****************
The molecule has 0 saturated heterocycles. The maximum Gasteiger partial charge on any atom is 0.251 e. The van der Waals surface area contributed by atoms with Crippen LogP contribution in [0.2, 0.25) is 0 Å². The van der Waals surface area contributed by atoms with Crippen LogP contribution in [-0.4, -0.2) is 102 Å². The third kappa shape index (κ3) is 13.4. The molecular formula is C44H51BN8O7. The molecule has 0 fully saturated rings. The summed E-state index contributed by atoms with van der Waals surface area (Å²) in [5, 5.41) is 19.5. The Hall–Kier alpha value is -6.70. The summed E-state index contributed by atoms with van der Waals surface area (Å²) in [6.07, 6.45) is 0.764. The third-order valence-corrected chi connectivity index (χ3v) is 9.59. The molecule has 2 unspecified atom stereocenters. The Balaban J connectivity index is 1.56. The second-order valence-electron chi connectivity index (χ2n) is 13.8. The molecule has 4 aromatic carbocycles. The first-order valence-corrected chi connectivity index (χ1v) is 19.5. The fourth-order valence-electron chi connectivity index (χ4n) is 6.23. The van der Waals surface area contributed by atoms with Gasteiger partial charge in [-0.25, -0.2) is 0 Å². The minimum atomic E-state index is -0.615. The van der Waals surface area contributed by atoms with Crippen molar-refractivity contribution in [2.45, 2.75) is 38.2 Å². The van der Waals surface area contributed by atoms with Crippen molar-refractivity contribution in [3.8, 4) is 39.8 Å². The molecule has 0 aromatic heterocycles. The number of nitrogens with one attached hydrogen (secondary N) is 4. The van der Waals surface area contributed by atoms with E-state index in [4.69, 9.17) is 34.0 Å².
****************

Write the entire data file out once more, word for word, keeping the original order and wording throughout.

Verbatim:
The molecule has 0 saturated heterocycles. The maximum Gasteiger partial charge on any atom is 0.251 e. The van der Waals surface area contributed by atoms with Crippen LogP contribution in [0.2, 0.25) is 0 Å². The van der Waals surface area contributed by atoms with Crippen LogP contribution in [-0.4, -0.2) is 102 Å². The third kappa shape index (κ3) is 13.4. The molecular formula is C44H51BN8O7. The molecule has 0 fully saturated rings. The summed E-state index contributed by atoms with van der Waals surface area (Å²) in [5, 5.41) is 19.5. The Hall–Kier alpha value is -6.70. The summed E-state index contributed by atoms with van der Waals surface area (Å²) in [6.07, 6.45) is 0.764. The third-order valence-corrected chi connectivity index (χ3v) is 9.59. The molecule has 2 unspecified atom stereocenters. The Balaban J connectivity index is 1.56. The second-order valence-electron chi connectivity index (χ2n) is 13.8. The molecule has 4 aromatic carbocycles. The first-order valence-corrected chi connectivity index (χ1v) is 19.5. The fourth-order valence-electron chi connectivity index (χ4n) is 6.23. The van der Waals surface area contributed by atoms with Gasteiger partial charge in [-0.25, -0.2) is 0 Å². The minimum atomic E-state index is -0.615. The van der Waals surface area contributed by atoms with Crippen molar-refractivity contribution in [2.45, 2.75) is 38.2 Å². The van der Waals surface area contributed by atoms with Crippen molar-refractivity contribution in [3.8, 4) is 39.8 Å². The molecule has 0 aromatic heterocycles. The number of nitrogens with one attached hydrogen (secondary N) is 4. The van der Waals surface area contributed by atoms with E-state index in [4.69, 9.17) is 34.0 Å².